21. C.Self-Healing Materials with Interpenetrating Microvascular Networks Key advances in direct-write assembly: Healing strategy mimics human skin. in which a minor cut triggers blood flow from the capillary network in the underlying dermal layer to the wound site. et al. 2009. Adv. Two fugitive organic inks possess similar viscoelastic behavior. 1–5. . Hansen. Mater. but different temperaturedependent phase change responses.

pluronic ink is removed (h) Void space from previous pluronic network is re-infiltrated with epoxy (i) Wax ink from both microvascular networks is removed (j) Networks are filled with resin (blue) in one network and hardener (red) in the second network Hansen. 1–5.Direct-Write Assembly with Dual Fugitive Inks (a) Epoxy substrate is leveled for writing (b) Wax ink (blue) is deposited to form one network (c) Pluronic ink (red) is deposited to separate networks (d) Wax ink is deposited to form 2nd microvascular network (e) Wax ink vertical features are printed connecting to both networks (f) Void space is filled with low viscosity epoxy (g) After matrix curing. et al. Adv. . 2009. Mater. 21. C.

2009. 21. epoxy resin and hardener wick into the crack plane due to capillary forces. Healing Efficiency Hansen. . C.Repeated Repair Cycles Once a crack contacts the microvascular network. et al. Adv. Mater. 1–5.

496–499 . Advantages Park. Mater. J. 2010. 22.Coaxial Electrospinning of Self-Healing Coatings Healing agent encapsulated in a bead-on-string structure and electrospun onto a substrate. et al. Adv.

et al. Adv.One-Step Coaxial Electrospinning Encapsulation Spinneret contains two coaxial capillaries Two viscous liquids are fed through inner and outer capillaries simultaneously Electro-hydro-dynamic forces stretch the fluid interface to form coaxial fibers due to electrostatic repulsion of surface charges Park. 22. J. 496–499 . Mater. 2010.

c) Fluorescent optical microscopic image of sequentially spun Rhodamine B (red) doped part A polysiloxane precursor capsules and Coumarin 6 (green) doped part B capsules. 496–499 . Mater. SEM images of a) the core–shell bead-on-string morphology and b) healing agent released from the capsules when ruptured by mechanical scribing.Core–Shell Bead-on-String Structures Figure. 22. Park. J. 2010. d) TEM image of as-spun bean-on-fiber core/sheath structure. Adv. et al.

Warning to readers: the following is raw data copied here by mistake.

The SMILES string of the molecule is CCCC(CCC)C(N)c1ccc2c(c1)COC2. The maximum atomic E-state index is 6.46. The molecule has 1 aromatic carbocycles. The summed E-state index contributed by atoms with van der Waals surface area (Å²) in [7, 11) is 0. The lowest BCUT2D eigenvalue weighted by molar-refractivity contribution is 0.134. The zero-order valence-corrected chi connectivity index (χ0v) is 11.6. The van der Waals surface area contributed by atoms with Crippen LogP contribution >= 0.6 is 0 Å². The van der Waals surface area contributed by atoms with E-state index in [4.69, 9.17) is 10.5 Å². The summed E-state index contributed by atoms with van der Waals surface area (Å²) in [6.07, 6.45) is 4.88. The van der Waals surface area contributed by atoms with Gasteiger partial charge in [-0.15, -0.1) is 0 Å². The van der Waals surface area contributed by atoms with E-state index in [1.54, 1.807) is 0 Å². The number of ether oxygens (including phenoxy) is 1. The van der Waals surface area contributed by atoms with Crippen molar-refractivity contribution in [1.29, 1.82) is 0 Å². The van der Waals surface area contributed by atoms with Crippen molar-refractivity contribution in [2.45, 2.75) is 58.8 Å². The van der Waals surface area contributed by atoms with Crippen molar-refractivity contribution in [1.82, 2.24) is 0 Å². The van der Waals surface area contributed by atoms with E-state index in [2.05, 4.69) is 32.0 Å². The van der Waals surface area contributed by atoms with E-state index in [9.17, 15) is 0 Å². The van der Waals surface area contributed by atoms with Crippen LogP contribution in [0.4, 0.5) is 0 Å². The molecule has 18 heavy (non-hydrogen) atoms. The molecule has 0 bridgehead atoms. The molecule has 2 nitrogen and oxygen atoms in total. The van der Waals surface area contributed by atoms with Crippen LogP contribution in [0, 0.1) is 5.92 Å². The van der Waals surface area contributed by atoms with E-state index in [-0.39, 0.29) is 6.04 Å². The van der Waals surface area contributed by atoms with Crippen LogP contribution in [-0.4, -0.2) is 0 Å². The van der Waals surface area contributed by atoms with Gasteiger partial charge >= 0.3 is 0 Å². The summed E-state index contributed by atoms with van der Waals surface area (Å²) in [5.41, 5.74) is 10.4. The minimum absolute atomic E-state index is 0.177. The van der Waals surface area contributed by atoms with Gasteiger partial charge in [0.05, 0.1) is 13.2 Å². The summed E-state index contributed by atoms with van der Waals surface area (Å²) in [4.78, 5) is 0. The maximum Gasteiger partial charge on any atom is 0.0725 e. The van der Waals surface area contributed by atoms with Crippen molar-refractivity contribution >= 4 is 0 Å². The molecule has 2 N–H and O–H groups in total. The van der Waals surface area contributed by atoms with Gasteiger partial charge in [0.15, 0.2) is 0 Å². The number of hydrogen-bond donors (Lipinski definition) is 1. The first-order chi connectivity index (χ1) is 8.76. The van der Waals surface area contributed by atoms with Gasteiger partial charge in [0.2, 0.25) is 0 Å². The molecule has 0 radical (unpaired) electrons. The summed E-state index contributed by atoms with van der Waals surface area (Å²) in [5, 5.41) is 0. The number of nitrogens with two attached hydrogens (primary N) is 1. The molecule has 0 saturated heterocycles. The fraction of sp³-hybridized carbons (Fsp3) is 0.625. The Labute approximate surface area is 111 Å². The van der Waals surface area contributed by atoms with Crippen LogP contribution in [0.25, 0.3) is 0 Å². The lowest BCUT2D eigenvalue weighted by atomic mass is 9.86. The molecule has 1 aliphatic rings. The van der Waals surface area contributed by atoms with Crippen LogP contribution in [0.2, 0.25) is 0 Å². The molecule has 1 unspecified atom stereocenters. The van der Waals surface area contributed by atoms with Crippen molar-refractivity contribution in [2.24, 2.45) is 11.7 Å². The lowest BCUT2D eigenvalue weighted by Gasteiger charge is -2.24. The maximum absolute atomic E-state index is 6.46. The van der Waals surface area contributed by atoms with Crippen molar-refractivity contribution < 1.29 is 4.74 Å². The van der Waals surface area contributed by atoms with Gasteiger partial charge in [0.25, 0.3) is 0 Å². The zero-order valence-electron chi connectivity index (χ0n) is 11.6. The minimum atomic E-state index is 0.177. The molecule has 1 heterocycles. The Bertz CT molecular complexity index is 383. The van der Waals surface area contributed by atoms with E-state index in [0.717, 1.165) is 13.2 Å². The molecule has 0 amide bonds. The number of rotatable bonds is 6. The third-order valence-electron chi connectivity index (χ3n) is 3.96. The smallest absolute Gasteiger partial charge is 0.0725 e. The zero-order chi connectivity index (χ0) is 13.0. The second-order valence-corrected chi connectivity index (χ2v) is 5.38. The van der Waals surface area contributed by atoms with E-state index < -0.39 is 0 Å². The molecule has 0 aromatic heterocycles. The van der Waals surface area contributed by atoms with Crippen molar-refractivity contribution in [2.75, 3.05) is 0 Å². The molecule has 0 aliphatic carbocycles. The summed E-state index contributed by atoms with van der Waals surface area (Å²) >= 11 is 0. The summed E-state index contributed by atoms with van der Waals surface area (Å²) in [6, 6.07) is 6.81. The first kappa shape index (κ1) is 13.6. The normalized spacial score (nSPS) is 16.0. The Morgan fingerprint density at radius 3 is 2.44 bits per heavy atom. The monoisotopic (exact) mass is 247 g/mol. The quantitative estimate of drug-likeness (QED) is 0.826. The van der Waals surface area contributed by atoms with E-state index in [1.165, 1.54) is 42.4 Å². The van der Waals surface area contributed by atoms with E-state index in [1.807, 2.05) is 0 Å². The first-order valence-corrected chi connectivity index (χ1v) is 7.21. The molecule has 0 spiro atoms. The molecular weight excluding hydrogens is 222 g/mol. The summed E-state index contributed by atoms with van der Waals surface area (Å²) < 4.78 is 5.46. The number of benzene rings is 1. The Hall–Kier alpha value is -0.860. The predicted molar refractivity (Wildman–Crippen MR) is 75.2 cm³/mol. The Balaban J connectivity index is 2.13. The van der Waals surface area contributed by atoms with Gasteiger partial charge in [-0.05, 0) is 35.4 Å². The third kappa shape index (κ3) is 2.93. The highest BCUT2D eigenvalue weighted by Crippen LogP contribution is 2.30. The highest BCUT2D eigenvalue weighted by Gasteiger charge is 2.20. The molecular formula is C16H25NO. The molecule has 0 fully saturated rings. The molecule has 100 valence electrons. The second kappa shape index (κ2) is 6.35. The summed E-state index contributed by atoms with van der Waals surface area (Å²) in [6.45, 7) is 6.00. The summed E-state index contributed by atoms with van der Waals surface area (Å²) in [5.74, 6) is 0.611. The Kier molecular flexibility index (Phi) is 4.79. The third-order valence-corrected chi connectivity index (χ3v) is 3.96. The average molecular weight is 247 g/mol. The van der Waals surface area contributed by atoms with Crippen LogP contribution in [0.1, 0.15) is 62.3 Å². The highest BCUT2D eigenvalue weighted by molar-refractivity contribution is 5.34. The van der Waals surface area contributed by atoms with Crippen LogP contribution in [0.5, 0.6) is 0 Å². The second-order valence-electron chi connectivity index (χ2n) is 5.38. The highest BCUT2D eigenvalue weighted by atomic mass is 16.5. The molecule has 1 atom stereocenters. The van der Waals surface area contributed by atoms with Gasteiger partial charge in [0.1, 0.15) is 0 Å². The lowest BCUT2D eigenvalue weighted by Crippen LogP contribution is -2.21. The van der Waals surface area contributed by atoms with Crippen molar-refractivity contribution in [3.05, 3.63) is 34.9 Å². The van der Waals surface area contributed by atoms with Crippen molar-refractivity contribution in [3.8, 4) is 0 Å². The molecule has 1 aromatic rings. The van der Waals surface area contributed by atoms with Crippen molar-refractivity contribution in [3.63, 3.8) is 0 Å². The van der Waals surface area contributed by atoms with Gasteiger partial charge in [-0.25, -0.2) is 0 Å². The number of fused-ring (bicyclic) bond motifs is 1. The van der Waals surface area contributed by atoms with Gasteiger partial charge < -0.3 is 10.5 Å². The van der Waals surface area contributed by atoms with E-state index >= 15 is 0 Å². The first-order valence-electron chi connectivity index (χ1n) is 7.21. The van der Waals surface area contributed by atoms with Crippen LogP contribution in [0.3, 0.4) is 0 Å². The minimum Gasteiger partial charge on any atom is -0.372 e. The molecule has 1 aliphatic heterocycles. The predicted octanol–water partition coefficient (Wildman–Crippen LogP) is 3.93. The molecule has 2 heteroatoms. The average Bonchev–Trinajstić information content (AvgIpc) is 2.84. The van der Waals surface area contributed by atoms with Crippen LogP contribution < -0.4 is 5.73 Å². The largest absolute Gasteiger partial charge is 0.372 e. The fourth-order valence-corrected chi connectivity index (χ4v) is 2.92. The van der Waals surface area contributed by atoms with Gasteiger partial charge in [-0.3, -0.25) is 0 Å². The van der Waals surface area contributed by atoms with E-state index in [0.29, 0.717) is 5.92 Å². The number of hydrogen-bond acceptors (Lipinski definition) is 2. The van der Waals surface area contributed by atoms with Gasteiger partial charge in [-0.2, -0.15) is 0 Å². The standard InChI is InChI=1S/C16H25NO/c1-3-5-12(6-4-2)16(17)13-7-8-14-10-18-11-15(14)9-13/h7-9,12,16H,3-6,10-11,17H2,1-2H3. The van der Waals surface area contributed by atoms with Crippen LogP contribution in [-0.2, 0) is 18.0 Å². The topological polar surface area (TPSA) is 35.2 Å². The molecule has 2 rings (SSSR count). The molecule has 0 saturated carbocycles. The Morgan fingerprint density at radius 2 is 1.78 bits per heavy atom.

J. et al. Adv. Mater. Park.Self-Healing after Microcapsule Rupture Self-healing by polycondensation of hydroxyl-terminated PDMS and PDES crosslinker catalyzed by organotin. 496–499 . 2010. 22.

Adv. et al.c . 496–499. 22. Figure 2. Control and self-healing coating samples that were stored under ambient conditions for 2 months after 5 days salt water immersion. 2010. J. SEM images of scribed region of the self-healing sample after healing a) 458 crosssection and b) top view of the scribed region on a steel substrate.Self-Healing by Polymerization Figure. Mater. Park.

2009. Vol. J. San Juan.. et al. 4.Nanoscale Shape-Memory Alloys for Ultrahigh Mechanical Damping Nanoscale Pillars of shape-memory alloys exhibit mechanical damping greater than any bulk material. Nature Nanotech. .

San Juan. et al.. 4. 2009. . Vol.Dissipation of mechanical energy by reversible transformation between Austenite and Martensite due to stress. J. Nature Nanotech.

Vol. 2009. et al. (1) Stabilization of austenite by elimination of martensite nucleation sites (2) Stabilization of martensite by small pillars that relieve elastic energy at the surface by crossing the entire specimen . SEM image of Cu–Al–Ni pillar. mean diameter of 900 nm. 4. Nature Nanotech. San Juan.Size Effect of Cu-Al-Ni Nanopillars Figure.. J. Cu-Al-Ni pillars were produced by focused ion beam (FIB) micromachining of surface sections of Cu-Al-Ni crystals.

. 4. Nature Nanotech. Vol. . 2009. J. et al.Comparison of High Damping Materials Merit index = E1/2 ΔW/πWmax W – dissipated energy per stress-release cycle ΔW.maximum stored energy per unit volume E – Young’s modulus San Juan.

What is Next ? Go Nano ! .